The Canadian Rockies International Airshow, planned for August 2016, was cancelled early in February. Organizers said they needed more volunteers and funding.
A Brazilian national, Claudio De Assumpcao was in court in February for her role in the death of a Marysville man in 2013. She had plead guilty, and the Crown asked for 10 years while defence counsel asked for her release based on four years and four months served. The judge reserved his decision until March.
A home invasion resulted in one person being shot in the leg in Cranbrook on February 4. Four unknown males forced their way into the home and assaulted several residents. Police believed the home invasion was targeted.
The City of Kimberley was awarded $4.5 million — or 100 per cent of costs, whichever is lowest — for the repaving of Gerry Sorensen Way. The money came from the Gas Tax Strategic Priorities Fund.
Kimberley City Council received a Parks and Recreation Facilities Report which recommended that they sell a few buildings. Those buildings are Oughtred Hall, where the cadets used to meet, and the gymnastics building. The gym building was no longer meeting the needs of the club and at year’s end they were trying to come up with a business plan for a new building on land the city would provide.
The Kimberley Refugee Resettlement Group announced they had passed the halfway mark in raising funds to sponsor a refugee family to Kimberley. $15,000 had to be raised and KRRG said that community support had been amazing.
The East Kootenay Deer Translocation Trial began in February with removal of deer from Kimberley. Quickly following that deer were removed from Elkford, Invermere and Cranbrook. Liz White from Animal Alliance, who observed the removal, said that it was successful and professionally done. Some of the deers were fitted with radio collars to track their travels and see if they tried to return to their home communities.
Kimberley Nordic Racers went to the BC Winter Games in Penticton with high expectations and did not disappoint. Molly Miller won two gold medals and was awarded the W.R. Bennett Award for Athletic Excellence at the Games.
Interior Health began to sound the alarm about increasing overdose deaths due to opioids. Numbers had been gradually increasing since 2008, but in early numbers in 2016 there was a sharp increase. By year’s end, opioid overdoses had become a national health crisis.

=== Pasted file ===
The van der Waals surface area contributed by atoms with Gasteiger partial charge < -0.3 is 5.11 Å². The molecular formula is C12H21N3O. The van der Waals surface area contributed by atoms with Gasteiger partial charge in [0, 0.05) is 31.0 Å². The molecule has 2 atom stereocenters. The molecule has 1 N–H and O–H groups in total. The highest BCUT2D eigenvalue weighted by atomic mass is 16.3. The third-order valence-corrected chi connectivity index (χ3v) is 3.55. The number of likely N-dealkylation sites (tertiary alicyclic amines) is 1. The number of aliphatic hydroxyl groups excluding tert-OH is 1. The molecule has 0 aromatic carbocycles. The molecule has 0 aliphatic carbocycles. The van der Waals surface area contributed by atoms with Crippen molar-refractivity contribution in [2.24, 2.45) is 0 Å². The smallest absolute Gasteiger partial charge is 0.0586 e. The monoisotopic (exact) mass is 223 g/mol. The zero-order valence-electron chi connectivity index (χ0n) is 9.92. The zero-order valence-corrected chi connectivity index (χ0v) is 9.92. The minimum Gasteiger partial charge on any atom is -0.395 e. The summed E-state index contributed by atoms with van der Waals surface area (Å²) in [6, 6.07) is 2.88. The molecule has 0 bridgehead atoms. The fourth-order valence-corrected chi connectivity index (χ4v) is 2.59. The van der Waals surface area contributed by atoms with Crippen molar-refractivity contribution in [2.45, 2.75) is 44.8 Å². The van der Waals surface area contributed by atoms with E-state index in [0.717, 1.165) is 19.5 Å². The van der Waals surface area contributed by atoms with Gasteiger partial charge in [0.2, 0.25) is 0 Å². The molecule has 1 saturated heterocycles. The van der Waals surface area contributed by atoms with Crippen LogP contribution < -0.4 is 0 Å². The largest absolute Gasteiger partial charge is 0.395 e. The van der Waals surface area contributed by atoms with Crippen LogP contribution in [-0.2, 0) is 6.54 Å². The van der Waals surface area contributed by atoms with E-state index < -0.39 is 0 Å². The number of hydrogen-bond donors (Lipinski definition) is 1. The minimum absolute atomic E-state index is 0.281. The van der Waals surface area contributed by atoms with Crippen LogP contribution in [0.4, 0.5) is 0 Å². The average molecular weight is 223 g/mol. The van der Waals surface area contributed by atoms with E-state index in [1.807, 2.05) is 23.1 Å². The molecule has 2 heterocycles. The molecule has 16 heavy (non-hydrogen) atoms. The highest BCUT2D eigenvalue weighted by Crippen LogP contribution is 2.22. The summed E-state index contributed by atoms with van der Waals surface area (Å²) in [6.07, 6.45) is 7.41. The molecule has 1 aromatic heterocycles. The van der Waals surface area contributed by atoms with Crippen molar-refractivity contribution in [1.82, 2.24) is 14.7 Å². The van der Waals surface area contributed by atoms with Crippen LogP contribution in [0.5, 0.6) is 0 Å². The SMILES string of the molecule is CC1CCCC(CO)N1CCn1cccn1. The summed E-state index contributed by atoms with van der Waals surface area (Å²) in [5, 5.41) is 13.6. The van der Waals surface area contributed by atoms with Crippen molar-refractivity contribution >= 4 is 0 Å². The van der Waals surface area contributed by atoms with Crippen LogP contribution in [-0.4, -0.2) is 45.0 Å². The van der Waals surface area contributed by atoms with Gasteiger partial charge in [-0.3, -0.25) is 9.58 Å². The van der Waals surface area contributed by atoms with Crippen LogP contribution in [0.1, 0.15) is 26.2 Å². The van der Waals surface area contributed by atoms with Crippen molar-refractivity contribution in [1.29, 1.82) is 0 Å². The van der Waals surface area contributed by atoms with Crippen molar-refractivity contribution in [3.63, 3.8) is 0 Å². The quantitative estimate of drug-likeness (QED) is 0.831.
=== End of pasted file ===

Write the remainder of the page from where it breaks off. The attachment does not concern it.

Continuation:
The Selkirk Secondary Girls Curling Team became provincial high school champs in March. The team of Alysha Buchy, Kaila Buchy, Haylie Farquhar and Arissa Toffolo won the provincial tournament in Delta.
Slopes for Hope raised $24,599 for the Canadian Cancer Society, exceeding the goal of $20,000. The top fundraising youth was Sawyer Popovitch (6) who raised $168 and the top fundraising individual was Gord Jenkins, who brought in $4500. Top team was Up the Creek Divas t $1400.
Two Kimberley super volunteers, Jim Webster and Clarence Uhll, were honoured by the Kimberley Rotary Club with Paul Harris Awards on March 9. Clarence Uhll began giving back to his community after a long teaching career, playing music in the Platzl, at the Underground Railway station and at the Pines and Garden View. Jim Webster is involved in the local Orienteering Club, First Saturdays, the Symphony on the Mountain project in 2015 and numerous other efforts. His latest project is the Kimberley Pipe Band’s 90th Anniversary Tattoo coming this summer.
Kimberley City Council rece3ived a facilities inventory report and learned that up to $4.5 million was required to maintain and repair public buildings in the next year. The city owns 12 buildings that are open to the public. They are the Aquatic Centre, Centennial Hall, Centre 64, City Hall, the Curling Club, the Library, the Civic Centre, Marysville Arena, the Gymnastics building, the RCMP building, Oughtred Hall and the Conference Centre.
Kimberley Council had quite a robust battle over ending the flat tax and it ended with a four to three vote to knock $80 off the flat tax and leading to its eventual elimination. Coun. Kent Goodwin led the charge on the flat tax,saying it was unfair to lower value property owners and regressive. He was supported by Councillors Middlebrook, Oakley and Kitto. Mayor Don McCormick was very much against the plan, and supported by councillors Hoglund and Roberts. The mayor said he feared the elimination of the flat tax would lead to a millrate increase which could slow Kimberley’s healthy new housing start statistics. McCormick brought the issue back to Council asking them to think again, but was not successful in changing anyone’s mind.
Council also wrestled with what to do with Cominco Gardens, as they went through the budget line by line. The notion that there were no sacred cows had some residents quite alarmed that funding for the gardens would be cut.
The Kimberley Dynamiters had another successful year, once again capturing the Eddy Mountain Conference Championship in the KIJHL. The Dynamiters lost in the league championship to 100 Mile House.